His dress was more appropriate to a winter in Iowa than a day in Baghdad. A heavy wool pin stripe suit with vest in the Arabian Desert does not project a knowledgeable image nor does it reassure a nervous people. You'd think the State Department would have their own Mister Blackwell to pack the steamer trunk. Tony Blair should have whispered "loose linen and breathable cotton" into his ear. There is a reason why GQ Gentleman's Quarterly goes to press every month.

I am assuming L. Paul Bremer wanted to portray himself as a dynamo, a take charge kinda guy, a man who literally hits the ground running. But the sneakers did not achieve that goal. Yachting deck shoes can work with a suit but shopping mall Ankle-Savers just spells D-O-W-D-Y. If I were an Iraqi, I would read the footwear as a promise of more looting, lack of water and no electricity for quite some time.

As an aesthetic and an American, I am appalled, appalled, by our presentation in Iraq. And obviously, so are the Iraqis. Just the thought of the embarassment makes me want to slap on a Strap-On. (I am referring to the popular explosive with a one-way ticket.) Has anyone considered the audience? What might the Iraqis be thinking? Our spectacular and explosive First Act with its easy foxtrot into Baghdad may have sent a message of power, hope and too much promise. American culture is no stranger to these good people. For generations, they have seen our films, admired our style and emulated the American panache. They know Tom Cruise and they all, except for the fundamentalists, have studied Pamela Lee Anderson in great detail. Their expectations are rather high. Here they are, expecting the best of Western Civilization but instead they get the best of Mid-Western Civilization. Clothes make the Consul.



How am I living in wartime? Badly. I am pissed at the inconvenience, the turn of events and the anxious wait for some other sandal to drop. I am angry at the way everything is turning out. This Bin Laden fella has crossed a very wide line: You don't mess with an American's comfort. He has taken my old life, which I now fondly look back on as 'idyllic and easy', and he has given it the old 'shaken not stirred.' Everything has shifted. There is too much going on that is forcing me to take my attentions elsewhere. I am distracted to places I'd rather not focus. Free time, once plentiful, is now at a premium.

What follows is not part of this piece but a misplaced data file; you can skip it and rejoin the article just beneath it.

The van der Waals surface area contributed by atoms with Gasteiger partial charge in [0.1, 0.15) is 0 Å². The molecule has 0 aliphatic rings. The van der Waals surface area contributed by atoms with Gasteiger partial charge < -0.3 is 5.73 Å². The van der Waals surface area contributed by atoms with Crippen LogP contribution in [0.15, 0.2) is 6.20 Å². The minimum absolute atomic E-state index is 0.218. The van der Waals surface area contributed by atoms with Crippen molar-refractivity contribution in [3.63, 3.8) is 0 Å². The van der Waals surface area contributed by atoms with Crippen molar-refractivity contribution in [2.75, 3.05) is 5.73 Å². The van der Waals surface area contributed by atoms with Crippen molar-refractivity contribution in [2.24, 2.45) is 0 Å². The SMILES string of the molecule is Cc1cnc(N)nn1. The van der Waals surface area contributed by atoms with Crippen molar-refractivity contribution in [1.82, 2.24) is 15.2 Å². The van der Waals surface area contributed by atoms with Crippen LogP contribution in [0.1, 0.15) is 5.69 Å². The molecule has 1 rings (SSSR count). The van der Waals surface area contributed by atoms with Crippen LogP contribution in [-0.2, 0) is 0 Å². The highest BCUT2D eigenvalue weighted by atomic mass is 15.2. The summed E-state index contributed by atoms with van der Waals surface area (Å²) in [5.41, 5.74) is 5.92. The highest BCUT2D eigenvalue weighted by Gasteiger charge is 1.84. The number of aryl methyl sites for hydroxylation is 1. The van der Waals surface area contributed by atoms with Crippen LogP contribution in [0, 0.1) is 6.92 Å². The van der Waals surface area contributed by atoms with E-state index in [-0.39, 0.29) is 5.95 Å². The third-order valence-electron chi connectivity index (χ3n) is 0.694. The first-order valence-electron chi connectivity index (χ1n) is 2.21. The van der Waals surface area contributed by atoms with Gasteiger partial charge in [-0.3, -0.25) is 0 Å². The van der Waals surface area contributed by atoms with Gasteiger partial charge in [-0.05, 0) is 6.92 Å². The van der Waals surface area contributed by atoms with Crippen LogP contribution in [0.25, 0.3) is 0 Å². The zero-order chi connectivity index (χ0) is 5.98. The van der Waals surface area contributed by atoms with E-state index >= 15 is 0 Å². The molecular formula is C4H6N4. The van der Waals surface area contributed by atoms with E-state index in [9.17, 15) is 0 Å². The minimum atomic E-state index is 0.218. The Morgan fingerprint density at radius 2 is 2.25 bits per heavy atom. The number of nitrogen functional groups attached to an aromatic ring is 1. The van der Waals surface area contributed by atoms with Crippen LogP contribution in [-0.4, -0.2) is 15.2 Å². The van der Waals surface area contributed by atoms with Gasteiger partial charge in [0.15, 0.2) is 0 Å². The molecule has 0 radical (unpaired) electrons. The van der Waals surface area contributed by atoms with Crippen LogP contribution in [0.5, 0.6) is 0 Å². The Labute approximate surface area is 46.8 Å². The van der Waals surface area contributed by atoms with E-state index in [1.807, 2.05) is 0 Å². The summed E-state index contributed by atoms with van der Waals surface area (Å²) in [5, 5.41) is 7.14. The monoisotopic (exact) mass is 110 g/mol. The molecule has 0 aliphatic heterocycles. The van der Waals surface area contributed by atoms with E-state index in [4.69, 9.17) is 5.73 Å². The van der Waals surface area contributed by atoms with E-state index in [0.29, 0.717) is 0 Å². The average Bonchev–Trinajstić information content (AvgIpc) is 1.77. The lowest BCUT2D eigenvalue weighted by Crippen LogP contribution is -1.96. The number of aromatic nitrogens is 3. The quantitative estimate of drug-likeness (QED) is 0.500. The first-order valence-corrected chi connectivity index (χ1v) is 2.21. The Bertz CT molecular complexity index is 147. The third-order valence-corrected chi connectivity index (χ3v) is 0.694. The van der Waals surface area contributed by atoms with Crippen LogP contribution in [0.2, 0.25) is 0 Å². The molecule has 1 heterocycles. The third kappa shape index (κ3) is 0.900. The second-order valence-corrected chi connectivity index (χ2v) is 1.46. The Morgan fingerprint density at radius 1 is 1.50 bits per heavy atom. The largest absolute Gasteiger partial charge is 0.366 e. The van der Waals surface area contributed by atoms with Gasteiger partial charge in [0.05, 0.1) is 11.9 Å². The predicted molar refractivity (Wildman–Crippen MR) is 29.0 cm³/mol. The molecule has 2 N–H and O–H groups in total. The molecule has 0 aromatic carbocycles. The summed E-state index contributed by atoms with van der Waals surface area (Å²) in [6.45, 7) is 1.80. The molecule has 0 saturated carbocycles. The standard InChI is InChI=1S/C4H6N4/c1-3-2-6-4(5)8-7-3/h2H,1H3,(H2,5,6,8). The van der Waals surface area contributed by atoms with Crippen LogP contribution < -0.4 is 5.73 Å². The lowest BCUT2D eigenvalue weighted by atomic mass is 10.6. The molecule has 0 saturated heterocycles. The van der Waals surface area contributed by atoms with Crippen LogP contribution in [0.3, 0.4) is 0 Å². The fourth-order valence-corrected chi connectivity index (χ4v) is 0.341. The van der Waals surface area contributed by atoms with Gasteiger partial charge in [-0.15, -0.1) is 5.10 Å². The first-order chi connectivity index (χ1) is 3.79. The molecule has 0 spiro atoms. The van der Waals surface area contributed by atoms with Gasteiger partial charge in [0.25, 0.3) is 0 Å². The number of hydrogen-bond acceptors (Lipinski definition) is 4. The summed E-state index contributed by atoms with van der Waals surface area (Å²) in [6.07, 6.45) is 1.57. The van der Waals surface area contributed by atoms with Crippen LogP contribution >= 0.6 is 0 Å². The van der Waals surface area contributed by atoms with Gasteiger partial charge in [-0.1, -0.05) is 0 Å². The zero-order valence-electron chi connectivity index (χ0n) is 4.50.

Never have I had a greater urge to make art. And, now, because of one's rather extremist religious leanings, I have less time than ever to make art. I am like a teenager in heat. I sneak out of work to paint but I really have to spend more time at work to pay the rising rent. And given the demands of all the other obligations in life, like sitting down and writing this goddamned column, I am now a seething inferno of frustration. I'm not doing what I want. The interior of my mind speeds like the ricochet of a machine gun. My Emotionalism is a volcano of rumbling unmet need. My intestines are a churning river of boiling lava. I am a rage. I roar.
I'm pissed.
And to further the Bin Laden blight, I have been painting badly. No, I am not living well in wartime. Thanks for asking.



I have no idea what is going on but I can tell you what I prefer. The world may be rather dull and gray but my Rich Inner Life is filmed in Technicolor.
I prefer that the daring rescue story of brave little Army Private Jessica Lynch was true and just. I hope Davy Crockett died a hero's death at the Alamo. I am so relieved to learn that there are no Christian Terrorists. I pray Abraham Lincoln wasn't a homo and I am sure sweet little Martha Stewart was out digging in the garden when her Sell Order was placed.

GORDY GRUNDY is a Los Angeles based painter. His visual and literary work can be found at